Friday, February 15, 2008

The Price of Luxury

Jill at Feministe presents an argument against the latest tax proposal in New York for "luxury items." Because the measure would include services such as chemical peels and face lifts, she feels it unfairly targets women.

Among the more intriguing proposals is a new tax on cosmetic procedures, i.e. face-lifts, chemical peels and dermabrasions, which would generate $65 million annually. However, the report notes there will be opposition from those who see such treatments not as luxuries but as “vital to improving self-esteem and general quality of life.’’

I’m not sure that cosmetic surgery and treatments are “vital,” but it does seem a bit unfair to target women for what amounts to a beauty tax — especially when it’s been shown that a woman’s physical appearance has a direct impact on her compensation and her hiring prospects. Older women are offered lower salaries than younger ones; fat women make less money than thin women; mothers make less money than women without children. It’s economically rational for women to try to make themselves look younger. For a lot of women, it does feel like a necessity, not a luxury.

I can't really bring myself to agree with Jill on this one. I do see her point, but in my opinion, making spa treatments more expensive has two good outcomes: 1) putting face lifts out of the average person's price range might reduce demand for them and help to stop the spreading popularity of changing one's appearance surgically, and 2) it might help stop the poor treatment of women, often immigrants who work in salons.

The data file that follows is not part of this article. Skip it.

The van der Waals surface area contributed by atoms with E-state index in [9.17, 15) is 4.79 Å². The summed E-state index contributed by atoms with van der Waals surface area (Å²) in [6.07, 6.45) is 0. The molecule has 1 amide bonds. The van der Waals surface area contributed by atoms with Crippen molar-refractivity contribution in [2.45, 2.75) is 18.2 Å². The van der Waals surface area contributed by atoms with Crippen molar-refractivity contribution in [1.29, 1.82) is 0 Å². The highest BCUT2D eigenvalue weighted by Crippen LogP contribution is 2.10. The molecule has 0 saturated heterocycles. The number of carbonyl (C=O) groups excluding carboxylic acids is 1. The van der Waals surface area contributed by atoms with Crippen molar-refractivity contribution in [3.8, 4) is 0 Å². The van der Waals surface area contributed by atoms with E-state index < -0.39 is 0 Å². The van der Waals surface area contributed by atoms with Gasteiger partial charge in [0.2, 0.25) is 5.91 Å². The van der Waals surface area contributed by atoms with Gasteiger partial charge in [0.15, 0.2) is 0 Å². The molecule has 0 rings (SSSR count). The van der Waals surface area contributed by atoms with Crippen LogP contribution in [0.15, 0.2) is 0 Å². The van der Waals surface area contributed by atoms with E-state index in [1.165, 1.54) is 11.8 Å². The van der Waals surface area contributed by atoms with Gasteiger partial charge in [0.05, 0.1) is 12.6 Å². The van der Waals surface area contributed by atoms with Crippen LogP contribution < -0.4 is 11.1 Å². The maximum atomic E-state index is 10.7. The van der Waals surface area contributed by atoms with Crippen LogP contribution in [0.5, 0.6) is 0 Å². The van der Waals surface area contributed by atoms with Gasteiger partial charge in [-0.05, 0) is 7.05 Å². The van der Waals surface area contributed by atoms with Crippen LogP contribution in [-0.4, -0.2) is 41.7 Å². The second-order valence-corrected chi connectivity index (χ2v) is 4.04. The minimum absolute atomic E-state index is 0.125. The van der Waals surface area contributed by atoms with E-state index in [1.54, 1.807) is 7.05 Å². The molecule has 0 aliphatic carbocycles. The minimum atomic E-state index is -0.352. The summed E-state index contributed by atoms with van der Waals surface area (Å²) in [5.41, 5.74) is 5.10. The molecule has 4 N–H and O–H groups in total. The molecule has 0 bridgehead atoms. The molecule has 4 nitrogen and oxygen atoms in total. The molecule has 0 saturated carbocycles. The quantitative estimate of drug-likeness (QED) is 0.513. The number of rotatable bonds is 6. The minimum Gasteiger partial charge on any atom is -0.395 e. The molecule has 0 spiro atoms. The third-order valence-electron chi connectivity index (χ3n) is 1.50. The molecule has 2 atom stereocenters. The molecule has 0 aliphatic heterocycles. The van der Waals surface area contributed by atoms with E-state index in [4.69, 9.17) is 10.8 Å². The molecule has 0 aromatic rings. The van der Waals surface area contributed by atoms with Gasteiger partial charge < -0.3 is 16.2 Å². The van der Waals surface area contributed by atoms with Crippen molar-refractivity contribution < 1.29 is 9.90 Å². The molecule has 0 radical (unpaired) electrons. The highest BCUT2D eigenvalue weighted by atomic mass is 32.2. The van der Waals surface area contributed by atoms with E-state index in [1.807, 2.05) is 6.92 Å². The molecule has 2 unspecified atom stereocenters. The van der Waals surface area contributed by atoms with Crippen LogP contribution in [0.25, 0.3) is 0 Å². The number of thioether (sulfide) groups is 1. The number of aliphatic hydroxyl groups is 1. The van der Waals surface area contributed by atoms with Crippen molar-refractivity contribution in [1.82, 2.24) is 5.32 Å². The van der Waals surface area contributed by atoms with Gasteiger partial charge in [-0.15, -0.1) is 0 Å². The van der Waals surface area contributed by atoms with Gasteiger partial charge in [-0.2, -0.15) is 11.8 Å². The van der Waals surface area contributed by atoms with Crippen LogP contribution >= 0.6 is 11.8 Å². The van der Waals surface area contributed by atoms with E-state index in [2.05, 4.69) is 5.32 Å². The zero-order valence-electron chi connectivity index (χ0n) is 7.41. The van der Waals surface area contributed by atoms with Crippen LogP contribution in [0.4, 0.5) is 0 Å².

Of course, it wouldn't have as much of an impact as if these measures were proposed in California, home of the Barbie ideal. But really, it would be nice if women, unable to afford cosmetic surgery or Botox, brought back the trend of looking like normal people. Could you imagine it? People with normal cheekbones, a variety of nose shapes, ordinary lips.

And if salon services were taxed, there might be less proliferation of the salons who employ immigrants and demand that they work with dangerous chemicals with no protection. Certainly the proliferation of spas has lowered costs for basics like manicures and facial peels, meaning that immigrants are often paid less in order to maintain profits as competitors force prices down.

I certainly enjoy a good spa treatment; I'm already putting aside to treat myself to a massage. But I don't believe in having layers of my face peeled off, and I'm more than happy to pluck my own eyebrows. For me, a massage is a luxury, something I save up for and enjoy perhaps twice a year. And I wouldn't object to a tax on it.

2 responses:

Vanessa said...

I'm not sure about this tax. I don't consider face lifts a salon treatment... that's cosmetic surgery. But, for example, a microderm abrasion or chemical peel can help someone's self-esteem. Like myself, I have horrible scars from teen acne. I'm actually going to talk to my doctor about medical microderm abrasions. This is different from the salon because a dermatologiest does it. But at the salon I already cannot afford them at at least $50 each. But my self-esteem is priceless so I'm hoping the medical one will be covered.

mice said...

Why would it have a less of an effect in California?

You don't think Californians are taxed enough or think we are all so vain that we would not notice an increased price on our Salon treatments?

There are plenty of scary Californians. But really we are not all like that.

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